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COCONINO VOICES: Need full funding to 'Build Back Better'

COCONINO VOICES: Need full funding to 'Build Back Better'

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As Congress inches closer to a vote on a $3.5 trillion tax and spending package — possibly by the end of this month — we, as local elected officials in a state ravaged by climate change, are waiting with baited breath.

This budget legislation contains critical provisions related to the environment and climate change. They include investments in clean and efficient energy, grid modernization, mitigation of climate-warming methane emissions, and cleaning up orphan and abandoned oil and gas wells. Those provisions would also prioritize protections for communities most vulnerable to the damaging impacts of climate change, and create good-paying jobs that are needed more than ever after the pandemic-induced economic recession.

Our nation has been wracked by natural disaster this summer. Catastrophic wildfires swept across the West, which has become the norm each year for states like ours, and Hurricane Ida has had devastating human and economic tolls. Arizona has also been hardest hit by the first-ever water shortage declared this summer on the Colorado River, which has been overallocated for years and is a major indicator of our climate crisis. This federally proclaimed shortage means our state will lose 18% of our share from the river in 2022, or 512,000 acre-feet, which will be particularly devastating to our farmers.

And we have climate change to thank for it. We need full funding of the Build Back Better plan to meet the scale and gravity of this situation.

Arizona is a prime example of a state needing every resource possible to battle this environmental and human crisis. Supporting the federal budget package in its entirety would help provide those resources and realize the Biden administration’s Build Back Better agenda. We urge U.S. Senator Kyrsten Sinema to vote in favor of the full, $3.5 trillion package.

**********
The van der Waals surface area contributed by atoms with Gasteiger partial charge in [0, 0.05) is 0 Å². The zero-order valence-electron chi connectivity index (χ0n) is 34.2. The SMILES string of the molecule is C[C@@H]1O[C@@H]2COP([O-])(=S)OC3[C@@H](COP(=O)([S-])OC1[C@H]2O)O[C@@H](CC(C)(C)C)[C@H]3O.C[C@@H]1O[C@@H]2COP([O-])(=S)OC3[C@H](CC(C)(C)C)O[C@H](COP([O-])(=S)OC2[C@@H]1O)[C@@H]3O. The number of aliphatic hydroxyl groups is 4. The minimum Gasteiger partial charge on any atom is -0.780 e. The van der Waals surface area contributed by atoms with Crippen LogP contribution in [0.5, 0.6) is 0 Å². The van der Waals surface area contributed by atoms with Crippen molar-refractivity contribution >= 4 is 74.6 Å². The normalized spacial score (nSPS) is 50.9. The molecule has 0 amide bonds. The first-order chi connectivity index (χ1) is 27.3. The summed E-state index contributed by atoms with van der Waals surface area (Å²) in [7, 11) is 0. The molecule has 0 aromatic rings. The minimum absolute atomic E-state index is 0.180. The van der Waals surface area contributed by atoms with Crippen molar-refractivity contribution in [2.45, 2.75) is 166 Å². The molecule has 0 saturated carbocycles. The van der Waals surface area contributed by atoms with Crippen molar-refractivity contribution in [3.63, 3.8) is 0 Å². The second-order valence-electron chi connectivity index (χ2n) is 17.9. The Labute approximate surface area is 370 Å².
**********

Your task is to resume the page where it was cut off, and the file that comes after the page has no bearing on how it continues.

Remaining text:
Some of the Senate chamber’s swing votes have said that the cost of the tax and spending package is too high, but the cost is far greater for our communities if we don’t act now to mitigate the ever-worsening impacts of this crisis. Climate change comes with its own price tag that costs Americans their health and their hard-earned money (over half a trillion dollars in the past four years, to be exact).

A Data for Progress poll found that 70% of voters support ambitious climate action. As local leaders we want to do our part to improve climate pollution and our community resilience, but our means and resources are limited. This is a historic moment for federal leadership, and we implore Senator Sinema and all members of Congress to support this economic package. It’s a ticket to a better, more resilient future.

Sharon Bronson is a Pima County Board Supervisor and Lena Fowler is a Coconino County Board Supervisor. Both are contributors to Western Leaders Voices, a program of Western Leaders Network that helps amplify the voices of local and tribal elected leaders on conservation issues in the West.


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Michael Paul Williams — a columnist with the Richmond Times-Dispatch in Richmond, Va. — won the 2021 Pulitzer Prize in Commentary "for penetrating and historically insightful columns that guided Richmond, a former capital of the Confederacy, through the painful and complicated process of dismantling the city's monuments to white supremacy."

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